At present, Composer and are subject to known weaknesses in dependency resolution and package sourcing so you should always double check everything in production and verify the canonical source of all packages listed on

What Can We Do To Stop Them?

Breaching a web application’s defenses can be either a ludicrously simple task or an extremely time consuming task. The correct assumption to make is that all web applications are vulnerable somewhere. That conservative assumption holds because all web applications are built by Humans - and Humans make mistakes. As a result, the concept of perfect security is a pipe dream. All applications carry the risk of being vulnerable, so the job of programmers is to ensure that that risk is minimised.

Mitigating the risk of suffering an attack on your web application requires a bit of thinking. As we progress through this guide, I’ll introduce possible ways of attacking a web application. Some will be very obvious, some not. In all cases, the solution should take account of some basic security principles.

Basic Security Thinking

When designing security defenses, the following considerations can be used when judging whether or not your design is sufficient. Admittedly, I’m repeating a few of these since they are so intrinsic to security that I’ve already mentioned them.

  1. Trust nobody and nothing
  2. Assume a worse-case scenario
  3. Apply Defense-In-Depth
  4. Keep It Simple Stupid (KISS)
  5. Principle of Least Privilege
  6. Attackers can smell obscurity
  7. RTFM but never trust it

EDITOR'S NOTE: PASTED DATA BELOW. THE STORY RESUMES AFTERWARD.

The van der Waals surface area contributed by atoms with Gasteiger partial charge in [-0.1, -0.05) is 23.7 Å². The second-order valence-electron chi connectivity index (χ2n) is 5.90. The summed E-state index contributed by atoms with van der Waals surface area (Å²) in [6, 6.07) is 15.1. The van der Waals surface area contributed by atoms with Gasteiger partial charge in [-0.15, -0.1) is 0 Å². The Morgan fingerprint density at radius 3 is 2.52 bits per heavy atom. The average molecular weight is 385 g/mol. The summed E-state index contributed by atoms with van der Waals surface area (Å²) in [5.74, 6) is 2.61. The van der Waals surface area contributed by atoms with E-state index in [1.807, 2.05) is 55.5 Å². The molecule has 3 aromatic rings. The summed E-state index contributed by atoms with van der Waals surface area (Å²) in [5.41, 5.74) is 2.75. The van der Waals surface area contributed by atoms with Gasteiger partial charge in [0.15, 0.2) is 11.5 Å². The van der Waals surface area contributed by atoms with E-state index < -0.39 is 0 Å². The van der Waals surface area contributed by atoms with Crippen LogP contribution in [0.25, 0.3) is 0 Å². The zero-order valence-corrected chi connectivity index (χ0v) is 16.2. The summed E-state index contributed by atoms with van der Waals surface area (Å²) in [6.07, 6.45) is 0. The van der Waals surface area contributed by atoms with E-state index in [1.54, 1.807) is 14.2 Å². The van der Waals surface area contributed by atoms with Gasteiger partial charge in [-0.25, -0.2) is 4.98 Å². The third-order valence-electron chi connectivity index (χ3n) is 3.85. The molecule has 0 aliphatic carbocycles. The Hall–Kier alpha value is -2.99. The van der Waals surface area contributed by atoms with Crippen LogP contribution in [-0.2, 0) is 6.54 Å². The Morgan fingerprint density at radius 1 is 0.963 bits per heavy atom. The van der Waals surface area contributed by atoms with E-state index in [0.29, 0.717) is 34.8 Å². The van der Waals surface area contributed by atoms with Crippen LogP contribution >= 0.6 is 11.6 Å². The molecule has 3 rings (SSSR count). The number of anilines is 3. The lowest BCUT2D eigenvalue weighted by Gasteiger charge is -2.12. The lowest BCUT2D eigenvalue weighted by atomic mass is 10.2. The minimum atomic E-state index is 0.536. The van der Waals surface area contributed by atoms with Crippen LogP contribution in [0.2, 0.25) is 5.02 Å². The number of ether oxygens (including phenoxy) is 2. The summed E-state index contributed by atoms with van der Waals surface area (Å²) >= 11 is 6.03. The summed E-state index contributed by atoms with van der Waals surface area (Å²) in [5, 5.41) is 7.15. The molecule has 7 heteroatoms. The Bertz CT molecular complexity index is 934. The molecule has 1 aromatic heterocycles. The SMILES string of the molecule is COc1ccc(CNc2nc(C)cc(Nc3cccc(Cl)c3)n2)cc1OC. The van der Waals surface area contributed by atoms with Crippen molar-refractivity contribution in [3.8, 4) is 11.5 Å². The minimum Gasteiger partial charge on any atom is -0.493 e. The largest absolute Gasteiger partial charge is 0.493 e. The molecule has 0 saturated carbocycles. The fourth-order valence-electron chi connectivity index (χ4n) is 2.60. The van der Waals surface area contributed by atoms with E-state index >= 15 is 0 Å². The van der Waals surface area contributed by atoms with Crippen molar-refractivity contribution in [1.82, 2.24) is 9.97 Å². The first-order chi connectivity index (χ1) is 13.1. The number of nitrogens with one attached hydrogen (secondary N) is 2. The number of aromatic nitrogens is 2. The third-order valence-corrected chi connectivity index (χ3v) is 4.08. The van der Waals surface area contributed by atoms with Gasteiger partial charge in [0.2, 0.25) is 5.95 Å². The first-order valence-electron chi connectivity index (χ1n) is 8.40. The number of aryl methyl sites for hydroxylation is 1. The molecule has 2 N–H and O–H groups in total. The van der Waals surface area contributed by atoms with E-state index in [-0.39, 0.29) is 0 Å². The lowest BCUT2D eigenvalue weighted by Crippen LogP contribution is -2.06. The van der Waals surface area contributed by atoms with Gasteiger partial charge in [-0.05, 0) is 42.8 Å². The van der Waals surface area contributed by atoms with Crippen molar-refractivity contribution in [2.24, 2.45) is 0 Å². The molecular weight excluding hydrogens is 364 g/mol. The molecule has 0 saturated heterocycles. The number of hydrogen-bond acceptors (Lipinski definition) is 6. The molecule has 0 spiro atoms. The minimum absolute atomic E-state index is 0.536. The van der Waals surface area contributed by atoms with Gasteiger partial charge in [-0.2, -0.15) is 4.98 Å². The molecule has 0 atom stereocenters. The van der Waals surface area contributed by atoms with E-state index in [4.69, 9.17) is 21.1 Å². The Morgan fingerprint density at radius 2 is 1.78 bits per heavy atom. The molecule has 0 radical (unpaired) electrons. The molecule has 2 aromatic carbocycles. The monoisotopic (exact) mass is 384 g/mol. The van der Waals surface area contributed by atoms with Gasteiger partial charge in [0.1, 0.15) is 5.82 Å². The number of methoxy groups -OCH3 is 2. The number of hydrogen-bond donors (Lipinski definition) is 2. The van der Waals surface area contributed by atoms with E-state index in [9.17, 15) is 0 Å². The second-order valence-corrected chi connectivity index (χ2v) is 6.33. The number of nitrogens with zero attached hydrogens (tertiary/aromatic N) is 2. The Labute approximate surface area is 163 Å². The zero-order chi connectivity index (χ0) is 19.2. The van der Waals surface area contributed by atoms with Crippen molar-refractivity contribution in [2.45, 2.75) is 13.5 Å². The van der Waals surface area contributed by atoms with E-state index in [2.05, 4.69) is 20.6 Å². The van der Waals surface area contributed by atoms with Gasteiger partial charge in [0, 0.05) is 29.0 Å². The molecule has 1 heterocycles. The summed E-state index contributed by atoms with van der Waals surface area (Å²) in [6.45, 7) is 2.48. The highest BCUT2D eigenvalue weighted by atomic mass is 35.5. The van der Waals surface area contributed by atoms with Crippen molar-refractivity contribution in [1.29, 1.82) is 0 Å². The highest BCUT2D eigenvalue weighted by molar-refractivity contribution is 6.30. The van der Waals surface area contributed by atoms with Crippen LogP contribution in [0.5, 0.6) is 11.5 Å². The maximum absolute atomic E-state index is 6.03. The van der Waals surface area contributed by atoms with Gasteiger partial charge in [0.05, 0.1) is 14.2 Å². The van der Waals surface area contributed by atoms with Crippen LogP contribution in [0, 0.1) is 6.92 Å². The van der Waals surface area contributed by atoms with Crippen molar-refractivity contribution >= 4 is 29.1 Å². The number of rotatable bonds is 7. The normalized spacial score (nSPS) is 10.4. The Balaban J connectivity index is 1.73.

8. If it wasn’t tested, it doesn’t work
  9. It’s always your fault!

Here is a brief run through of each.

1. Trust nobody and nothing

As covered earlier, the correct attitude is simply to assume that everyone and everything your web application interacts with is out to attack you. That includes other components or application layers needed to serve a request. No exceptions.

2. Assume a worse-case scenario

One feature of many defenses is that no matter how well you execute them, chances are that it still might be broken through. If you assume that happens, you’ll quickly see the benefit of the next item on this list. The value of assuming a worst-case scenario is to figure out how extensive and damaging an attack could become. Perhaps, if the worst occured, you would be able to mitigate some of the damage with a few extra defences and design changes? Perhaps that traditional solution you’ve been using has been supplanted by an even better solution?

3. Apply Defense-In-Depth

Defense in depth was borrowed from the military because bad ass people realised that putting numerous walls, sandbags, vehicles, body armour, and carefully placed flasks between their vital organs and enemy bullets/blades was probably a really good idea. You never know which one of these could individually fail, so having multiple layers of protection ensured that their safety was not tied up in just one defensive fortification or battle line. Of course, it’s not just about single failures. Imagine being an attacker who scaled one gigantic medieval wall with a ladder - only to see the defenders bunched up on yet another damn wall raining down arrows. Hackers get that feeling too.

4. Keep It Simple Stupid (KISS)

The best security defenses are simple. Simple to design, simple to implement, simple to understand, simple to use and really simple to test. Simplicity reduces the scope for manual errors, encourages consistent use across an application and should ease adoption into even the most complex-intolerant environment.

5. Principle of Least Privilege


6. Attackers can smell obscurity